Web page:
But Taoiseach Micheál Martin refused to rescind the levy, despite predictions it will add €2,000 to the cost of a new-build home.
It was pointed out that the 10pc surcharge, imposed in the wake of the pyrite and mica scandals, was punishing people who were not responsible for defective blocks.
The Taoiseach however pointed to the huge costs of interventions to alleviate house construction problems, which could land between €4bn and €6bn.
The industry and the sector needed to realise the cost of such reliefs could not all be on one side, he said.
He said levies came in on the insurance sector as well after a series of controversies.
“The rogue behaviour is the core issue – people’s rogue behaviour in providing such defective materials,” Mr Martin said.
“The money raised by the levy would in no way go anywhere near the costs incurred by the taxpayer,” he added.
“But equally a clear message has to go out that such behaviour has consequences.”
It is expected the levy will raise €80m annually.
It is due to come in on April 3, 2023, set at 10pc rate on concrete, concrete materials, sills, lintels, hollow-core and also concrete blocks.
“That’s at a time when we have a thriving inflation within the construction industry which is creating havoc for young people who are trying to build their own houses,” Mr Canney said.
“It is creating havoc for local authorities who are trying to build social housing. It will be add to the overall cost of building all our infrastructure in this country.”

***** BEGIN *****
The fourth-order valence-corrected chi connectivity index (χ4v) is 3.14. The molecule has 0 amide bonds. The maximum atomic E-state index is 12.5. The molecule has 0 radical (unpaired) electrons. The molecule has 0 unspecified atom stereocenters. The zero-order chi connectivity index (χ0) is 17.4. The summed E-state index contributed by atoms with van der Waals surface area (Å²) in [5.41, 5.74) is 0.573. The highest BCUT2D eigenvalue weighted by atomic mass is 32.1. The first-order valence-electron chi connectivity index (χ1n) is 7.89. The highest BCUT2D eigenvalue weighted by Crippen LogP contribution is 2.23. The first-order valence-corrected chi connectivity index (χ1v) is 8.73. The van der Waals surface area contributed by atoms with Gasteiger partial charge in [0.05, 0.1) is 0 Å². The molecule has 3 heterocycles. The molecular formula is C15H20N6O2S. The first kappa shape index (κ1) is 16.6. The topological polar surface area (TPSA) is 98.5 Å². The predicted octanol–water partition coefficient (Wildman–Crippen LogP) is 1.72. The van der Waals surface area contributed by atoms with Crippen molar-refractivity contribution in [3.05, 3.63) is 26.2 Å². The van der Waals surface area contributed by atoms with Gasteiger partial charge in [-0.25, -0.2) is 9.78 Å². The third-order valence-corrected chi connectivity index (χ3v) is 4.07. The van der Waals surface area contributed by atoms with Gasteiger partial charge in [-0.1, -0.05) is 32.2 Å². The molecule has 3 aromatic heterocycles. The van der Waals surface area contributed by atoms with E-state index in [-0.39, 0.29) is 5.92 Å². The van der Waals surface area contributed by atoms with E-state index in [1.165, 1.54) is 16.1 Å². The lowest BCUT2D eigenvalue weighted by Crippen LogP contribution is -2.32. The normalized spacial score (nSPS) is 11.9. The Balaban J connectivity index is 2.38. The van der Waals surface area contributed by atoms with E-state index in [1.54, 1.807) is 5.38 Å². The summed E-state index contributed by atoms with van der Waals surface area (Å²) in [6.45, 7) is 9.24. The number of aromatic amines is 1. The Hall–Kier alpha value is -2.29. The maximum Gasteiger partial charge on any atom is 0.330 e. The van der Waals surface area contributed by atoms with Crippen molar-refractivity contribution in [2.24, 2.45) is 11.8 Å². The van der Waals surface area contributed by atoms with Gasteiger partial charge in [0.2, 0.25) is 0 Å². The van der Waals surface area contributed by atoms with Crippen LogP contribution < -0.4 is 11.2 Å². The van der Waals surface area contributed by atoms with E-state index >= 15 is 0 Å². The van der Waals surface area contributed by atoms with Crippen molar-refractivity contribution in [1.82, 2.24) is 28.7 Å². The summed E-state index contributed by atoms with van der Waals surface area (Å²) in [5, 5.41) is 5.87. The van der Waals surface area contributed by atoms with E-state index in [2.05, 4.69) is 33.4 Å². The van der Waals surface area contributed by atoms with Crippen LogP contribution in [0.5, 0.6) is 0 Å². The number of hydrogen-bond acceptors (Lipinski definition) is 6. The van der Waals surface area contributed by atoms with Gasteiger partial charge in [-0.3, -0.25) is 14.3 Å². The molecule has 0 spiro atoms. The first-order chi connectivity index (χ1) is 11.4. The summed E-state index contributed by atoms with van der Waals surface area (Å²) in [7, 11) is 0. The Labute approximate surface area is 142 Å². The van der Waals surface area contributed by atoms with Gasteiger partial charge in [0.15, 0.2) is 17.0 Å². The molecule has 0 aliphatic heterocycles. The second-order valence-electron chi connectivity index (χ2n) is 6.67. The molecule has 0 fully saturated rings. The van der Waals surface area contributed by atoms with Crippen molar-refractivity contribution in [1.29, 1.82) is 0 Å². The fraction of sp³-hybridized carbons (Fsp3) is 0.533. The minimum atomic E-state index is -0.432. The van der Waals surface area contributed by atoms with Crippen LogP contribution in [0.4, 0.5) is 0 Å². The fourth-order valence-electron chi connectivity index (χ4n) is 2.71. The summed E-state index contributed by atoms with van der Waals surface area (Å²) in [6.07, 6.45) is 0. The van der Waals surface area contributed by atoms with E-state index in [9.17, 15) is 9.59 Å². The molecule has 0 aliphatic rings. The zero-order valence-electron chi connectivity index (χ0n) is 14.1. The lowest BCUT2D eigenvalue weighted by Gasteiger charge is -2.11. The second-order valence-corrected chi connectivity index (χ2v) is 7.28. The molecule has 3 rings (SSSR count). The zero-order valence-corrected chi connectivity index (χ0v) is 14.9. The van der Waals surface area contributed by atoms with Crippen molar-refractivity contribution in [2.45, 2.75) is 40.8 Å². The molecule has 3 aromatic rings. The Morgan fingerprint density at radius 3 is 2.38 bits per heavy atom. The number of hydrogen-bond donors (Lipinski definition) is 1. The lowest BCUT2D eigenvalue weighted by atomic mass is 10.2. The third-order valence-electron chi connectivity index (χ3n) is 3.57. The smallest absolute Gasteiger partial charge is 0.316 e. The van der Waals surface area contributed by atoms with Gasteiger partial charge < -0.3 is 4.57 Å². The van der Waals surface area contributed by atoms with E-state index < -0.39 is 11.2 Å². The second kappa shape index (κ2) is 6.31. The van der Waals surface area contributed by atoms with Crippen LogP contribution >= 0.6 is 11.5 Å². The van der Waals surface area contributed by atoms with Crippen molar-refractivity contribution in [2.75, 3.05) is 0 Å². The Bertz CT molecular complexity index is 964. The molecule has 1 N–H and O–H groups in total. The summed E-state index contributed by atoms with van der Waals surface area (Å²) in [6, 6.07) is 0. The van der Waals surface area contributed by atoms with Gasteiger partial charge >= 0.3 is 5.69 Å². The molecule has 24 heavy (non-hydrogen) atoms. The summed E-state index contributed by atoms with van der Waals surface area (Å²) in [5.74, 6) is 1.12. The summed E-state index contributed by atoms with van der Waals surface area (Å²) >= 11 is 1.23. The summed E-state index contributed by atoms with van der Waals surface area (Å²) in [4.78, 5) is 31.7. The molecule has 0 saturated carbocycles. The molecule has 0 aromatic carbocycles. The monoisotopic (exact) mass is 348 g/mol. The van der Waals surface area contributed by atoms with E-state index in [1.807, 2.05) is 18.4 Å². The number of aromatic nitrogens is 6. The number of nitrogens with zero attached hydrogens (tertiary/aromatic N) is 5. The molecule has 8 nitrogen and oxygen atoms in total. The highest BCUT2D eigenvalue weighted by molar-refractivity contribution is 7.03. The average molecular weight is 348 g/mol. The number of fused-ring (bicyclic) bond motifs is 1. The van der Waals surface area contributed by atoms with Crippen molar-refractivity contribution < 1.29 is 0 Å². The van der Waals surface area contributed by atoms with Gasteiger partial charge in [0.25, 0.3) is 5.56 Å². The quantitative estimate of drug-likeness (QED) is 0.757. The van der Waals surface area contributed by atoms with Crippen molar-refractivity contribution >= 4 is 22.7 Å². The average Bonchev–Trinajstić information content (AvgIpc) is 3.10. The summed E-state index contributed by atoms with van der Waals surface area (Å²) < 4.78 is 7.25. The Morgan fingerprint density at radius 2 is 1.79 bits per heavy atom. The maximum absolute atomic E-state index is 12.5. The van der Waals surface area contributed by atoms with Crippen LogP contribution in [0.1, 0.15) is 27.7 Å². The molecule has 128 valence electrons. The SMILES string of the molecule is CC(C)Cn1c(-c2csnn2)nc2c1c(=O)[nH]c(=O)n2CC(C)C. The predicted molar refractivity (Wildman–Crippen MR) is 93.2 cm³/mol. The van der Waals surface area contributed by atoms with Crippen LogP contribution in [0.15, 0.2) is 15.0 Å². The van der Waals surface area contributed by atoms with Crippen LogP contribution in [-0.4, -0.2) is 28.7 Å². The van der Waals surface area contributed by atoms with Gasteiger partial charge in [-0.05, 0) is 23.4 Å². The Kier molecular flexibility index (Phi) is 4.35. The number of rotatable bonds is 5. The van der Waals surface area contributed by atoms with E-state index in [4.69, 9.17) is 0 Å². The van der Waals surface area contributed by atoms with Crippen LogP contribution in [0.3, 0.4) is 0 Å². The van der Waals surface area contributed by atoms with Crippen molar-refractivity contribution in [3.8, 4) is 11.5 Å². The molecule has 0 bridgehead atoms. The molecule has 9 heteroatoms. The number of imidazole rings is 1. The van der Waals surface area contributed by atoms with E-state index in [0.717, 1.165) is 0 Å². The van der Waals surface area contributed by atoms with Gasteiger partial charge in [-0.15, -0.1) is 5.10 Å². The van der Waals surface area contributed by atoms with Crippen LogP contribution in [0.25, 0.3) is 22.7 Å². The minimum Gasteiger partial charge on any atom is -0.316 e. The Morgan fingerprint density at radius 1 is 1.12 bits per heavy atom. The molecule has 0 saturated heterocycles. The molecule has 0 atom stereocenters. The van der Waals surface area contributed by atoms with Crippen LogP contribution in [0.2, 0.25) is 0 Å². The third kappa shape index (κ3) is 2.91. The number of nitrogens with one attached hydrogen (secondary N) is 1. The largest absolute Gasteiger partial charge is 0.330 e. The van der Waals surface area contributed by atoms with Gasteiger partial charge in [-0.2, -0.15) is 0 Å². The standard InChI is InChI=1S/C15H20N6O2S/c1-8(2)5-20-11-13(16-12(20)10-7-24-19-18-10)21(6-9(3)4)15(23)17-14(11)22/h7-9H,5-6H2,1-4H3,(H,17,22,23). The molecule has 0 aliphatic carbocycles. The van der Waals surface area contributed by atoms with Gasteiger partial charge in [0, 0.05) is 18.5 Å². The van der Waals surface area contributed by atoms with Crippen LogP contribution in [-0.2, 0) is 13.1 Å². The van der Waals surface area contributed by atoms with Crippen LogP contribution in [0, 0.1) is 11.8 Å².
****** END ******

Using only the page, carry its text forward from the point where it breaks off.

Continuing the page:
The levy is penalising the innocent, he said.
“It's actually putting an additional cost on innocent people who are trying to build their own homes or trying to buy their own homes, and who are trying not to be a burden on the State.
“You're putting additional inflation into the construction market.
"You are going to add additional costs to our public works contracts by increasing the cost of the very vital component that is used on every building site and in every civil engineering contract in this country as well as in housing construction,” Mr Canney said.
“It baffles me to think that this would be introduced right now, at a time when we're trying to curb inflation.
“Every concrete supplier in this country will be adding the cost to their sales, they will not be taking it on themselves. Young people will be asked to pay more at a time when the cost of building a house has risen by €40-€50,000 already in the last 12 months.
“You are now proposing to add at least another €2,000 additional cost as a levy on young people -- people trying to do something. I think it’s wrong.”
The Taoiseach said: “I would point out the enormous supports the Government is giving to young people in respect of affordable housing - over €1.3bn of an investment and an overall package to deliver thousands of affordable houses next year, and to help people to buy and to rent at an affordable rate.”
He listed a series of initiatives, then said that a whole range of actions were being taken to deal with the defective blocks issue, the cost of which at the time was estimated at about €2.8bn. Pyrite had already cost €1bn since 2013, he added.
“Yesterday the Minister for Housing brought forward a memo to Government on apartment defects. And it outlined the scale of the issues with up to 100,000 apartments potentially impacted. He will bring forward proposals on the scheme before the end of the year to help people remediate these units.”
There were now three relief schemes, the Taoiseach said.
“You're looking at anything between €4bn plus, potentially to €6bn of an intervention by the State.
“It was signalled at the time, that there would have to be some element of sustainability built into this in terms of future revenue streams to meet this enormous cost.
“Hence the idea of an effective Concrete Products Levy.”